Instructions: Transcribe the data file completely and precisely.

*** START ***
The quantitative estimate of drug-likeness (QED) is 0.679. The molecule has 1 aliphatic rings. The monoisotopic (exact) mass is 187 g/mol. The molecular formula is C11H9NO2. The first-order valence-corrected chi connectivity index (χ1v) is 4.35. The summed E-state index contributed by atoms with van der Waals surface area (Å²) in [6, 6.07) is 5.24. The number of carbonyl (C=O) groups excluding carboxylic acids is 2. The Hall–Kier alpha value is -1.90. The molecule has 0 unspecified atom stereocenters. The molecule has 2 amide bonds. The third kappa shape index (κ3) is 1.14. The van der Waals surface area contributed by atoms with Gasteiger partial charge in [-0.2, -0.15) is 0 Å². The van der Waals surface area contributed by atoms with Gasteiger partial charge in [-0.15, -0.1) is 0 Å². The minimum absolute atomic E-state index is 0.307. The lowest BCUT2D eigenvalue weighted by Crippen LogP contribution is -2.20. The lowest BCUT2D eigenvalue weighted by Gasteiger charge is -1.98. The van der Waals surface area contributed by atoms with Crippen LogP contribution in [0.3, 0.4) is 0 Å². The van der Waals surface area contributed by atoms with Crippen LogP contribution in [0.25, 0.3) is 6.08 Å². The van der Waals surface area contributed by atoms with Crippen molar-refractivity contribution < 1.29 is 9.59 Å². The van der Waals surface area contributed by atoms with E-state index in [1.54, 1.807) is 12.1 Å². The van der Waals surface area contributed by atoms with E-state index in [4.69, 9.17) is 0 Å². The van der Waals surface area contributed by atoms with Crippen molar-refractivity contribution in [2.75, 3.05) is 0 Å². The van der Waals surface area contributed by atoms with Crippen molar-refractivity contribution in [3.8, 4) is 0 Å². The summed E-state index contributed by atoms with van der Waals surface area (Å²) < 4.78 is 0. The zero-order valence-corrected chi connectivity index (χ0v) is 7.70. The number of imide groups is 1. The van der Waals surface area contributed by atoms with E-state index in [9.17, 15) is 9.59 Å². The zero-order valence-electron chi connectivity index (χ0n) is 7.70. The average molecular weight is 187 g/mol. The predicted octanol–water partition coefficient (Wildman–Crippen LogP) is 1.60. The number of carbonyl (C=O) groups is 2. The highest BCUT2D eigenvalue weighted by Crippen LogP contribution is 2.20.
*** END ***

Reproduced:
The quantitative estimate of drug-likeness (QED) is 0.679. The molecule has 1 aliphatic rings. The monoisotopic (exact) mass is 187 g/mol. The molecular formula is C11H9NO2. The first-order valence-corrected chi connectivity index (χ1v) is 4.35. The summed E-state index contributed by atoms with van der Waals surface area (Å²) in [6, 6.07) is 5.24. The number of carbonyl (C=O) groups excluding carboxylic acids is 2. The Hall–Kier alpha value is -1.90. The molecule has 0 unspecified atom stereocenters. The molecule has 2 amide bonds. The third kappa shape index (κ3) is 1.14. The van der Waals surface area contributed by atoms with Gasteiger partial charge in [-0.2, -0.15) is 0 Å². The van der Waals surface area contributed by atoms with Gasteiger partial charge in [-0.15, -0.1) is 0 Å². The minimum absolute atomic E-state index is 0.307. The lowest BCUT2D eigenvalue weighted by Crippen LogP contribution is -2.20. The lowest BCUT2D eigenvalue weighted by Gasteiger charge is -1.98. The van der Waals surface area contributed by atoms with Crippen LogP contribution in [0.3, 0.4) is 0 Å². The van der Waals surface area contributed by atoms with Crippen LogP contribution in [0.25, 0.3) is 6.08 Å². The van der Waals surface area contributed by atoms with Crippen molar-refractivity contribution < 1.29 is 9.59 Å². The van der Waals surface area contributed by atoms with E-state index in [1.54, 1.807) is 12.1 Å². The van der Waals surface area contributed by atoms with E-state index in [4.69, 9.17) is 0 Å². The van der Waals surface area contributed by atoms with Crippen molar-refractivity contribution in [2.75, 3.05) is 0 Å². The van der Waals surface area contributed by atoms with Crippen molar-refractivity contribution in [3.8, 4) is 0 Å². The summed E-state index contributed by atoms with van der Waals surface area (Å²) < 4.78 is 0. The zero-order valence-corrected chi connectivity index (χ0v) is 7.70. The number of imide groups is 1. The van der Waals surface area contributed by atoms with E-state index in [9.17, 15) is 9.59 Å². The zero-order valence-electron chi connectivity index (χ0n) is 7.70. The average molecular weight is 187 g/mol. The predicted octanol–water partition coefficient (Wildman–Crippen LogP) is 1.60. The number of carbonyl (C=O) groups is 2. The highest BCUT2D eigenvalue weighted by Crippen LogP contribution is 2.20.